It should have been a good year for turning wood and waste into electrons.
A record-setting drought forced growers to bulldoze thousands of acres of trees, and hardly anyone in the Central Valley has permission to light bonfires anymore.
But more than trees have withered in California's sun. The state's biomass energy plants are folding in rapid succession, unable to compete with heavily subsidized solar farms, many of which have sprouted up amid the fields and orchards of the San Joaquin Valley.
Paul Parreira is painfully aware of the irony. The third-generation grower and almond processor is running out of dirt roads where he can spread ground-up almond shells, even as he expands a one-megawatt solar array on six acres of his family's property in Los Banos.
The waste-to-energy facilities where Parreira used to send about 50,000 tons of shells per year are vanishing. Six have closed in just two years, the latest in Delano, which shut down Thursday, after San Diego Gas & Electric ended its power purchase agreement. Twenty-five people were laid off, and 19 will remain to complete closure of the plant, said Dennis Serpa, fuels manager of the 50-megawatt plant, owned and operated by Covanta.
The Rio Bravo biomass facility south of Fresno is taking some of the fuel that would have gone to Delano. But short of a miracle, the 25-megawatt plant run by IHI Power Services Corp. will burn its last wood chips in July, when its power purchase agreement with Pacific Gas & Electric Co. expires.
The Sacramento Municipal Utility District, meanwhile, is locked in a dispute with the 18-megawatt Buena Vista biomass facility in Ione, and has threatened to terminate its contract, according to district spokesman Christopher Capra.
The closures have forced the San Joaquin Valley Air Pollution Control District to consider allowing more agricultural waste to be burned in open piles, which produces particulate matter and ozone-forming compounds associated with cardiovascular illnesses.
"Do not underestimate the fact that state law requires that if farmers do not have an economically feasible alternative, the district is prohibited from banning the open burning of those materials," Executive Director Seyed Sadredin cautioned the district's governing board at its November monthly meeting. "We have 11 farmers right now that are risking the loss of hundreds of thousands of dollars if they do not find a way to dispose of that material."
No one expects a wholesale return to bonfires wafting smoke across the Central Valley. But without the revenue from selling farm waste to the biomass plants, the costs of clearing agricultural debris are expected to skyrocket.
"It's going to triple the cost to farmers," said Frank Sanchez, who owns a tree-grinding service that is one of the top customers at Rio Bravo. "They're going to be paying about $1,000 to $1,200 an acre just to do the same work that you were doing before for about $300 an acre."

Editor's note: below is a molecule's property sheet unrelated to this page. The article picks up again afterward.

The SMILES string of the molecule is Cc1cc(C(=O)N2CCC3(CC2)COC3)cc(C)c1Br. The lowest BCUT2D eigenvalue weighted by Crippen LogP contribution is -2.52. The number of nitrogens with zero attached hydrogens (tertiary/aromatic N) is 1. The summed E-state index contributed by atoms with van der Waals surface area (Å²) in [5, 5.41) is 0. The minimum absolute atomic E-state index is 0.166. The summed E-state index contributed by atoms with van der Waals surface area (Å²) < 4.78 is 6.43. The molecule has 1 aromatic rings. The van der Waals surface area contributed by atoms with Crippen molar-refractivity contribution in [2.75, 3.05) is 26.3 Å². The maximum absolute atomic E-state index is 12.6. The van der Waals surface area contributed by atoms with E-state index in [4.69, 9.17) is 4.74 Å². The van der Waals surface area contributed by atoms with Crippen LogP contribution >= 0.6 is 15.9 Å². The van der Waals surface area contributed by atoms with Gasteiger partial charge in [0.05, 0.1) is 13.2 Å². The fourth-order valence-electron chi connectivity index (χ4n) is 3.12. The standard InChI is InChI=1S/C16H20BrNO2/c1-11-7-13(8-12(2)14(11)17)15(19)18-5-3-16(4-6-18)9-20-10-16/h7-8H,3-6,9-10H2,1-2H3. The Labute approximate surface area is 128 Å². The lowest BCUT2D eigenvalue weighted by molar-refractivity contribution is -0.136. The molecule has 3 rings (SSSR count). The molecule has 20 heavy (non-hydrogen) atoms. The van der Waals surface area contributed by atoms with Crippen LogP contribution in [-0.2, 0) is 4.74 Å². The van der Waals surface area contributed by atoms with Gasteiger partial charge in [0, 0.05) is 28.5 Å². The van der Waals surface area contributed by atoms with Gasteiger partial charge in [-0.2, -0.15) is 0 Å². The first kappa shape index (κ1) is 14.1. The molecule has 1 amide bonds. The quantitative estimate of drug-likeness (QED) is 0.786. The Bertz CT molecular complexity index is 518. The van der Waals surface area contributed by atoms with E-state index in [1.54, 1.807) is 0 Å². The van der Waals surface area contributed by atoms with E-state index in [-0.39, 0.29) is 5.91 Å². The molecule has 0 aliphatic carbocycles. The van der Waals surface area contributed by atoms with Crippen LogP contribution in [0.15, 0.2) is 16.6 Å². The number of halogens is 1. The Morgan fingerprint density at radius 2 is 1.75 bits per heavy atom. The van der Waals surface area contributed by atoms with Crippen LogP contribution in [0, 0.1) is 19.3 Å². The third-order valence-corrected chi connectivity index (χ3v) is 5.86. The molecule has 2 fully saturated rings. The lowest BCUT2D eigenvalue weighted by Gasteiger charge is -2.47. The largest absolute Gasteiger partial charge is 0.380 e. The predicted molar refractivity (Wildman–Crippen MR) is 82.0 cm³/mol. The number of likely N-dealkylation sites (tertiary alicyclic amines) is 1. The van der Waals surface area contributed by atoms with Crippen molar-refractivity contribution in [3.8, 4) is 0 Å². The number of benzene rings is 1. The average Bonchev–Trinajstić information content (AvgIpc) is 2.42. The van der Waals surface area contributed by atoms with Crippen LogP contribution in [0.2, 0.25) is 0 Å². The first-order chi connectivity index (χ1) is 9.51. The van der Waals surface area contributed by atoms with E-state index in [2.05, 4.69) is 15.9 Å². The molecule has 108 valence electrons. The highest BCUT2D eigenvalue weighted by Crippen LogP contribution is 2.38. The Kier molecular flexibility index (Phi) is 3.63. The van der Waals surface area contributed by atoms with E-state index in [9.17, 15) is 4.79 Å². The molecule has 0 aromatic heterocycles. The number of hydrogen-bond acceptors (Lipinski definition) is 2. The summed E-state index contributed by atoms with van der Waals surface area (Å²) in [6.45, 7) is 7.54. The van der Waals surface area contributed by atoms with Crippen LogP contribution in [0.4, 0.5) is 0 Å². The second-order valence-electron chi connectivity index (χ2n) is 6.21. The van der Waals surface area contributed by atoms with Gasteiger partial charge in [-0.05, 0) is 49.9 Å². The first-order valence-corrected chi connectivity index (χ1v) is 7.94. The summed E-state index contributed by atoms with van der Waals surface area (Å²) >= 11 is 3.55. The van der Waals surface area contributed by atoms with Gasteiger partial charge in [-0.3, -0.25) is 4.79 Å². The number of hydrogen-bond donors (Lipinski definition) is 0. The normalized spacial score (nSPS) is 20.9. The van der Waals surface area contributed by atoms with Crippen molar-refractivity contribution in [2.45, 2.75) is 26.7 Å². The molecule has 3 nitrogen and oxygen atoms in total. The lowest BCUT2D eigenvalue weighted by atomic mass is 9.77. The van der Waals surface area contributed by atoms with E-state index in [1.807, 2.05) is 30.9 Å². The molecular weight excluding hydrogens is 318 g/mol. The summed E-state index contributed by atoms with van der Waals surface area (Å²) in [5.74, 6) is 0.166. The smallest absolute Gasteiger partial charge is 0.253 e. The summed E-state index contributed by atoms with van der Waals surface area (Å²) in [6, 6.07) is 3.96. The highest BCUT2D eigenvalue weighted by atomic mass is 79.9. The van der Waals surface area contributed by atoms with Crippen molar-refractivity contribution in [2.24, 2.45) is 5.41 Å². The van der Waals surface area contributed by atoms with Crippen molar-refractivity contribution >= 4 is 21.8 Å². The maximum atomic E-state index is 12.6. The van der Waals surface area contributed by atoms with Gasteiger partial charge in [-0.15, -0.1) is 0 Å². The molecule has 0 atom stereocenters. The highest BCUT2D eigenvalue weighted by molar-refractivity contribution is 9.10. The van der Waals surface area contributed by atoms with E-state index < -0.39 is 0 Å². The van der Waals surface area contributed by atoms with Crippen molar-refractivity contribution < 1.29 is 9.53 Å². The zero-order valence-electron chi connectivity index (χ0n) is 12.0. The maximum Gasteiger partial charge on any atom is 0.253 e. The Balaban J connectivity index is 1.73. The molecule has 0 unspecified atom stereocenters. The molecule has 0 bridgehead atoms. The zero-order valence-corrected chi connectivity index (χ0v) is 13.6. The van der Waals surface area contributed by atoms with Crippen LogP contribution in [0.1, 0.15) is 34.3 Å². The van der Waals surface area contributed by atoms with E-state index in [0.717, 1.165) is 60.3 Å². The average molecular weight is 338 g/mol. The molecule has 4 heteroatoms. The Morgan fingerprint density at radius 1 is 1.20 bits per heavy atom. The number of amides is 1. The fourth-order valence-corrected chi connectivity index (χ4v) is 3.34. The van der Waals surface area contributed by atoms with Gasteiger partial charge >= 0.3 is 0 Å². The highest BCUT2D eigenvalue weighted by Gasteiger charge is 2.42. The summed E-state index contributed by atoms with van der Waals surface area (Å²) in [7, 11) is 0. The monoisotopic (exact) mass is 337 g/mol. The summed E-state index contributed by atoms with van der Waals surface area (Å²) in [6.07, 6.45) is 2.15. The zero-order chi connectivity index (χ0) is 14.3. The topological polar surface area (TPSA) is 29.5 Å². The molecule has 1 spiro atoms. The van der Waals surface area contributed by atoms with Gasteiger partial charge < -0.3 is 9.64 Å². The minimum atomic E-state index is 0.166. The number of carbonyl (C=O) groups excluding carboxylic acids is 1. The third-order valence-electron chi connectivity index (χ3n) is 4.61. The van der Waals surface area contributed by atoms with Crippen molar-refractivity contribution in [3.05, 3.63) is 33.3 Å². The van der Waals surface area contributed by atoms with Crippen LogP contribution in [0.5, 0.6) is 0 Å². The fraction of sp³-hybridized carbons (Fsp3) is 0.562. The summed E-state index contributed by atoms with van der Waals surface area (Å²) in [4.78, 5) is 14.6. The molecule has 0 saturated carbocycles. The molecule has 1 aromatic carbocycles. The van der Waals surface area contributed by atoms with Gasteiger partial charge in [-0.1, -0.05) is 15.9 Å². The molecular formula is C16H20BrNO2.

Biomass-to-electricity plants — essentially hyper-efficient wood furnaces linked to steam turbines — owe their existence to federal alternative-energy mandates enacted on the heels of the 1970s energy crisis. In the 1980s, more than 60 biomass plants in California turned 10 million tons of woody waste into about 2% of the state's electricity, according to the National Renewable Energy Laboratory. By the turn of the century, the industry already had contracted by more than a third, amid deregulation of California's grid, according to the lab.
By 2011, California's biomass industry faced a cliff. Its long-term contracts and a key subsidy paid by ratepayers were about to expire. New purchase agreements would be tied more closely to the cost of natural gas, and those prices were plummeting.
Pacific Gas & Electric Co. renegotiated purchase agreements with Rio Bravo and another facility in Mendota, along with three others in Northern California. The utility agreed to pay a higher rate in exchange for an earlier exit from contracts. San Diego Gas & Electric got the same deal from Delano.
Now down to 25 plants with a capacity of 611 megawatts, the biomass industry is taking its case to Sacramento, bolstered by Gov. Jerry Brown's latest drought-related emergency proclamation. It touts biomass energy generation as a solution to culling dead trees that pose a wildfire threat in the Sierra Nevada. The San Joaquin Valley facilities are a short distance from the most browned swaths, advocates note. They are hoping for some direct funding or a way to pass costs to utilities, and ultimately to consumers.
Advocates for biomass say utilities and their regulators should factor other benefits of biomass into the rates — the plants prevent pollution from open burning and help municipalities comply with state rules to reduce landfilling.
"With wind and solar, you just get electrons," said Julee Malinowski-Ball, executive director of the California Biomass Energy Alliance, an industry advocacy group. "With biomass you get all this added benefit."
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